Lights! CAMera! Action!
Lights! CAMera! Action!

Lights! CAMera! Action!

And just like that, the next phase of Critical Audit Matters (CAM) implementation efforts will soon be in full swing for certain SEC filers. CAMs first debuted for large accelerated filers for fiscal years ending on or after June 30, 2019. Now it’s time for the next batch of in-scope SEC filers to enter stage right. Let’s review what’s unique about this PCAOB requirement, including some helpful hints for management and auditors as you begin to plan the year-end financial reporting production.

The backdrop

The purpose of CAMs is to provide audit-specific information in the auditor’s report that conveys meaningful information to investors and other financial statement users about matters that required especially challenging, subjective, or complex auditor judgment. These matters are the subject of much discussion during the planning and execution of engagement procedures (and let’s be honest, they are the areas that normally keep audit partners awake at night and are the source of stress until that final PCAOB inspection result report arrives!).

The callsheet

Mike included a section on CAMs in his annual update blog from the 2019 AICPA Conference. As a refresher, CAMs are defined under AS 3101 as matters arising from the audit of an entity’s financial statements that:

  1. Have been communicated or were required to be communicated to the audit committee
  2. Relate to accounts or disclosures that are material to the financial statements; and
  3. Involve especially challenging, subjective, or complex auditor judgment

Mike described these criteria in depth in his blog introducing this requirement back in 2018 (that is not a typo, I promise!).

The goal is to communicate CAMs in a nontechnical manner that allows users of the financial statement to understand the auditor’s assessment of, and response to, risks specific to an entity. The determination of CAMs is principles-based and depends on the facts and circumstances of each audit. The auditor’s report must include the following:

  • Identification of the CAM
  • Description of the principal considerations that led the auditor to determine that the matter is a CAM
  • Description of how the CAM was addressed in the audit; and
  • Reference to the relevant financial statement accounts or disclosures that relate to the CAM

The PCAOB provided some helpful hints in a Spotlight publication about areas of interest for investors, including:

  • Significant management estimates and judgments made in preparing the financial statements
  • Areas of high financial statement and audit risk
  • Significant unusual transactions
  • Other significant changes in the financial statements

The PCAOB also published other resources, including an overview of the new Auditor’s Report, access to previously recorded webinars, and fact sheets. The PCAOB did highlight some frequently communicated CAM topics during the first phase of implementation, including:

  • Goodwill and intangible assets
  • Revenue recognition
  • Income taxes
  • Business combinations

Be hair and makeup ready

Here are some helpful cues for both first-time implementation as well as ongoing assessment of CAMs in an engagement:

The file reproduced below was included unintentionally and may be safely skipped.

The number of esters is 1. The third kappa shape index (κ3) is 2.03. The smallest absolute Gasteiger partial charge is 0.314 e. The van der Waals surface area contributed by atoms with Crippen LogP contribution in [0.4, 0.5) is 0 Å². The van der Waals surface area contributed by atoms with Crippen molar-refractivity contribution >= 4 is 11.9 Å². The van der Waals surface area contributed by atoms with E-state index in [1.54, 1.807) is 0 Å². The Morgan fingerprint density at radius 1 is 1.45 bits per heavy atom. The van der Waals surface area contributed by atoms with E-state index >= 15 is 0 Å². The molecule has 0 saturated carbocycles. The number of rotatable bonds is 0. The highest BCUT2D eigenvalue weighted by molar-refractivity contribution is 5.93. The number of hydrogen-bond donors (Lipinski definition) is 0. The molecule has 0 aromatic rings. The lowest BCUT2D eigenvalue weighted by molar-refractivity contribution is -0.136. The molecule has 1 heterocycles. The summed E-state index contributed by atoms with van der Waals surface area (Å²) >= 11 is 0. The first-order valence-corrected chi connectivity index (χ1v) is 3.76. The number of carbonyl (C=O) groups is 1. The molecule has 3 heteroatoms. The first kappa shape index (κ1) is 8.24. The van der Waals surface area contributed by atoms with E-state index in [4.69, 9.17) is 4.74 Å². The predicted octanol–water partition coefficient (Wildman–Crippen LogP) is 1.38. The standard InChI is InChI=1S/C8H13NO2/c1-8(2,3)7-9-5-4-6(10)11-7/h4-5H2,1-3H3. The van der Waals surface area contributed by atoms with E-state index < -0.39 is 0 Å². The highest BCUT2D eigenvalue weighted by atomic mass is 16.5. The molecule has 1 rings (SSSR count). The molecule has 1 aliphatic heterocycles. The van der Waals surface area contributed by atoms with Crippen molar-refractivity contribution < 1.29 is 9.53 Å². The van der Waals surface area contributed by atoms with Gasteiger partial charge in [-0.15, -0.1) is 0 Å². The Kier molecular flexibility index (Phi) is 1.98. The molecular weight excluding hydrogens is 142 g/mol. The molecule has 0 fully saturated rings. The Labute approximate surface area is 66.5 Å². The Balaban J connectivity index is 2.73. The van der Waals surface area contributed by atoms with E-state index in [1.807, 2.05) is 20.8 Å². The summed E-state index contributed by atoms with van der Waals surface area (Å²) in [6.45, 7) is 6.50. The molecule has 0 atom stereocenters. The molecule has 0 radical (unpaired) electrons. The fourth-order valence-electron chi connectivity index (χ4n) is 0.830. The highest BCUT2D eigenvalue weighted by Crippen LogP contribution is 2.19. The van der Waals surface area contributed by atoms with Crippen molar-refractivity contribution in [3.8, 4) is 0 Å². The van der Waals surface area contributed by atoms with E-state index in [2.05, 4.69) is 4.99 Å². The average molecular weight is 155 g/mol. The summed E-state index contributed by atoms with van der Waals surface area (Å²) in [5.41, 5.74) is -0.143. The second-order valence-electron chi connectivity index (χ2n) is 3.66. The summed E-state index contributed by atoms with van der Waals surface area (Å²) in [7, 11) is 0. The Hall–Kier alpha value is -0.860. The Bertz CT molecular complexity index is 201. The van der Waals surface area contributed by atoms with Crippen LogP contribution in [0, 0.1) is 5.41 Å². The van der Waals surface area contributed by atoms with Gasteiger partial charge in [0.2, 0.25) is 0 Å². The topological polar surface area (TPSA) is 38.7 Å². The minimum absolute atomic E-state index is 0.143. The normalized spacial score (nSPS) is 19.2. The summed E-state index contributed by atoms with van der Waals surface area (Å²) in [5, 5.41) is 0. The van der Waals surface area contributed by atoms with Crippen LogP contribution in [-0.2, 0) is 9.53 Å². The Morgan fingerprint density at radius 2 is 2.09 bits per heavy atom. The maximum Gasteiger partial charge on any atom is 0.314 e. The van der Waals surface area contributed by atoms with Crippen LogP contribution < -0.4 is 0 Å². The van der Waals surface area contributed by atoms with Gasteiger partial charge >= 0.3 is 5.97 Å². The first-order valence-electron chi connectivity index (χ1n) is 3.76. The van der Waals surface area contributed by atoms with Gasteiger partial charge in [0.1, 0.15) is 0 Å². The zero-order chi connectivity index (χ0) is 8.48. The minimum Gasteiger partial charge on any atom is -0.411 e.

• Establish and maintain open dialogue

Starting the conversation early is key to the successful implementation of the CAM requirement. Auditors must be proactive with management and audit committees and communicate throughout the engagement process. Best practices include a drafting process to review these matters well in advance of the reporting date.

  • Keep it (the CAM report) simple and consistent

CAMs are meant to be read (and understood) by nontechnical users! It is important for auditors to keep this in mind during the drafting process. In addition, the SEC remains diligent in citing that the information disclosed in CAMs should be consistent with matters disclosed in both the financial statements and MD&A.

  • Remember, this is not a sprint

Modifications to the structure of audit reports are not a regular occurrence. Simliar to “A Chorus Line”, the inclusion of CAMs is likely here for the foreseeable future. While there is proven benefit to educating members of the audit committee on the auditor’s assessment and response to financial statement risk, the value of diclosing these matters is still not fully known for other financial statement users. CAMs may impact the risk profiles of companies, or impact ESG ratings. Only time will tell!

Stay in the loop

CAMs is just one of several topics covered in our SEC Update course! This course is available in two of our bundled offerings:

And stay tuned to more updates in future blogs about recent trends for SEC filers!

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This post is published to spread the love of GAAP and provided for informational purposes only. Although we are CPAs and have made every effort to ensure the factual accuracy of the post as of the date it was published, we are not responsible for your ultimate compliance with accounting or auditing standards and you agree not to hold us responsible for such. In addition, we take no responsibility for updating old posts, but may do so from time to time.

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Comments (1)

  1. Robert Johnson:
    Nov 25, 2020 at 03:43 PM

    test, please ignore.

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